If there were a Murphy's Law about riding Japanese commuter trains, one might state, "The probability of a 'jinshin-jiko' occurring on your line is directly proportional to the urgency with which you need to reach your intended destination."
"Jinshin-jiko" translates literally as "Person-body accident." The term is kept purposely vague, so it might refer to anything from suicide leapers to drunken melees on the station platform. Typically they result in delays, sometimes of several hours, and when they occur, it's common for train stations to post notices advising commuters to seek alternate means of transport to their destinations.
The frequency of accidents on station platforms, often involving inebriated commuters, tends to rise during the year-end party season, during which time railway companies put up "manners posters" appealing to passengers to exercise restraint and show more consideration to their fellow commuters.
J-Cast News (March 20) reports that the West Japan Railway Co has gone the extra mile, so to speak, by monitoring the movements of staggering commuters on station security cameras, to better understand what causes them to have near-fatal brushes with moving trains or -- even worse -- go tumbling off the edge of the platform onto the tracks below.
According to the study's findings, in nearly 90% of such accidents, body movements of the commuters gave telltale indications that an accident was imminent.
The study, conducted by the Safety Laboratory (Anzen Kenkyujo) of JR West Japan, used videos recorded at stations of lines operated by JR West Japan and the Osaka Metropolitan Subway Co over a period of nine months from March 2014.
During this time, 75 platform accidents occurred and in 46 cases the movements of the commuters prior to the accidents were captured by video. Of these, five incidents (or 11%) showed no indications to suggest a mishap might occur. The remainder, however, warranted such descriptions as "Upper body was swaying back and forth," "Staggering," "Had to lean against pillar or wall in order to remain vertical," "stood out conspicuously from the movements of other commuters," and "squatted down on the platform or sprawled out on a bench."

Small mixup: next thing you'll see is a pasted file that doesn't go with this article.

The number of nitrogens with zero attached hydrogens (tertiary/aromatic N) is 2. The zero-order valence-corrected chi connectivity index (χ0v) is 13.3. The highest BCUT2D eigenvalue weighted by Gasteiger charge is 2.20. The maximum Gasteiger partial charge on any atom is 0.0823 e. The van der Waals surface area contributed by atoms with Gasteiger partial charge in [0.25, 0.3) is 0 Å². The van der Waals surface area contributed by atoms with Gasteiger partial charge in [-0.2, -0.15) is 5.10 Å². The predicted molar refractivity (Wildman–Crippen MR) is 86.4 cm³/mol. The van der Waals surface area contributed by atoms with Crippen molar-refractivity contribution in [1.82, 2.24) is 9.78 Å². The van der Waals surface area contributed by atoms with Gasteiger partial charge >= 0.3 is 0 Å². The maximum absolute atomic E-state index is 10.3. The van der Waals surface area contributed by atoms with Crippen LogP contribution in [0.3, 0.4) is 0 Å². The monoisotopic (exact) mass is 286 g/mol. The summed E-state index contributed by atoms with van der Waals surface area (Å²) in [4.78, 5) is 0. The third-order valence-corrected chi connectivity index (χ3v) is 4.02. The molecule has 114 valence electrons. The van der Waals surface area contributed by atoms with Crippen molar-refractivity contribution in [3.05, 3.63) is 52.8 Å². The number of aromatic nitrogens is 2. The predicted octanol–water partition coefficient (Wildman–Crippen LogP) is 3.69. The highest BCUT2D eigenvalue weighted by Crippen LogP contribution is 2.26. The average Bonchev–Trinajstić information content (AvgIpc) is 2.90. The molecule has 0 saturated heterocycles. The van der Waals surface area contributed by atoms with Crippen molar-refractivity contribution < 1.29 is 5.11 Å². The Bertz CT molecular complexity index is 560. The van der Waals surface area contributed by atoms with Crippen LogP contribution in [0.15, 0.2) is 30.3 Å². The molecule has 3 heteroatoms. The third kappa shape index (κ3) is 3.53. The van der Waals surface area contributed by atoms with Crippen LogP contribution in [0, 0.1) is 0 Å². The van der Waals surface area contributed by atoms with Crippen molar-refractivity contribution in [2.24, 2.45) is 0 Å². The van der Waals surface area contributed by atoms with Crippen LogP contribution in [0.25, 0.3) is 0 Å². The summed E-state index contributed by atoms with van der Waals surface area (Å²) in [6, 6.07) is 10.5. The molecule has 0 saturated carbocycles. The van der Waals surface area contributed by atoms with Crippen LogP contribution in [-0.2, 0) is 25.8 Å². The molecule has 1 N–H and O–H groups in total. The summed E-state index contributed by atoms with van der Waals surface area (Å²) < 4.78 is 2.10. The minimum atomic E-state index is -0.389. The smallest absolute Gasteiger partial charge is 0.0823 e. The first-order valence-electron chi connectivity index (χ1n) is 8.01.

Based on analysis of the videos, platform accidents involving drunks fall into three major categories: 1) those who lean against pillars or walls and are clearly having difficult maintaining their balance. These individuals tend to topple over in the direction of the tracks; 2) those who start moving from the center of the platform in the direction of the tracks at a 90-degree angle and are unable to stop, going off the edge of the platform; and 3) those who walk along the platform parallel to the tracks, losing their balance and stumbling.
As opposed to the third type's accounting for only 11% of all accidents, the second -- walking from the center of the platform toward the edge -- accounted for 59% of the total. Types 1) and 2) accounted for 89% of the accidents.
The research report concluded: "Only scant seconds are available for station staff or platform security staff to notice and warn inebriated passengers who had been standing stationary for some time and then suddenly resumed their motion, and in most cases a warning would come too late."
In search of developing a means of preventing such accidents, the Safety Laboratory intends to pursue further studies.© Japan Today